AMI Conference Statement to COP26
To: The participants of the UN Climate Conference’s COP26
Re: The Monetary Dimension of Climate Change
From: Attendees of the 17th Monetary Reform Conference by the American Monetary Institute.
Date: November 11, 2021
This is a timely and urgent message to all of you who are concerned about the causes and solutions of climate change.
We are a group of concerned citizens--including academics, experts and activists--who have delved into the current, global monetary system and its problematic impact on society and the environment.
We are gathered at the 17th Monetary Reform Conference organized by the American Monetary Institute, in which context we have formulated this letter.
Our concise statement with ample background references is the following:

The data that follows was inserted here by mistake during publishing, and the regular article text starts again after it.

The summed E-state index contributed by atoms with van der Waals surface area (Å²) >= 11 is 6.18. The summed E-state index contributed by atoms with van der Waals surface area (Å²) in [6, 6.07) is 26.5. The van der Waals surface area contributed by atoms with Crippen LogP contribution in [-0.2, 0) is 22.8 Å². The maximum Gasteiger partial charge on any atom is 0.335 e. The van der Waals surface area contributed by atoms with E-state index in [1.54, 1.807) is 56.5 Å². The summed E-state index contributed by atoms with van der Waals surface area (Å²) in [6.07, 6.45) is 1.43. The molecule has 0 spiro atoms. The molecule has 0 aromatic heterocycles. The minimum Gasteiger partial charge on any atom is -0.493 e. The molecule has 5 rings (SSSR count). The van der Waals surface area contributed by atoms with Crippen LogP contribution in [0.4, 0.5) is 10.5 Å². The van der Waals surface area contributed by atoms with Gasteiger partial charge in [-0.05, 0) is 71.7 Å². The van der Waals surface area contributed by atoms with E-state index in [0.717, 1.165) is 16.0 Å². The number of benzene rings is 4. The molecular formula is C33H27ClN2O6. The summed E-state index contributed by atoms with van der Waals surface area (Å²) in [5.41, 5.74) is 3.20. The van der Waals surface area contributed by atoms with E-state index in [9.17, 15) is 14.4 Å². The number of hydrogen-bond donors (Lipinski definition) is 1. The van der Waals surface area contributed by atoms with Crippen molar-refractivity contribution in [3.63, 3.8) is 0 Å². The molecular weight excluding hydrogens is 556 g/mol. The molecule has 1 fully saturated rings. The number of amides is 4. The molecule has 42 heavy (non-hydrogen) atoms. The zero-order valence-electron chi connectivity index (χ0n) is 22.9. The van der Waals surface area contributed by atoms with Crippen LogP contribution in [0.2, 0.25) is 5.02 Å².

We acknowledge there exists a strong correlation between the current, debt-based monetary system [1, 2 ] and climate change . It acts through multiple paths of transmission [ 3 ] , which have to be taken into account to find just and sustainable solutions.
On top of that, we strongly believe that a sovereign monetary system [4, 5 ] will allow substantial public investment s which are required [6 ] to steer global civilisation [ 7 ] from a brown, carbon-based system to a green, equitable, post- fossil fuel age [ 8 ] with a balanced carbon cycle [9 ] .
We invite you to get familiar with this line of analysis and, based on it, our policy proposal, which we hope you will give due attention.
Steven Walsh, Executive Director of the American Monetary Institute
Govert Schuller, Steward American Monetary Institute
Richard Robbins, Distinguished Teaching Professor at the Department of Anthropology at SUNY, Plattsburgh
Tim Di Muzio, Associate Professor of International Relations and Political Economy at the School of Humanities and Social Inquiry, at the University of Wollongong, Australia.
Joseph Huber, Professor emeritus of economic and environmental sociology, Martin-Luther University, Halle-Wittenberg, Germany.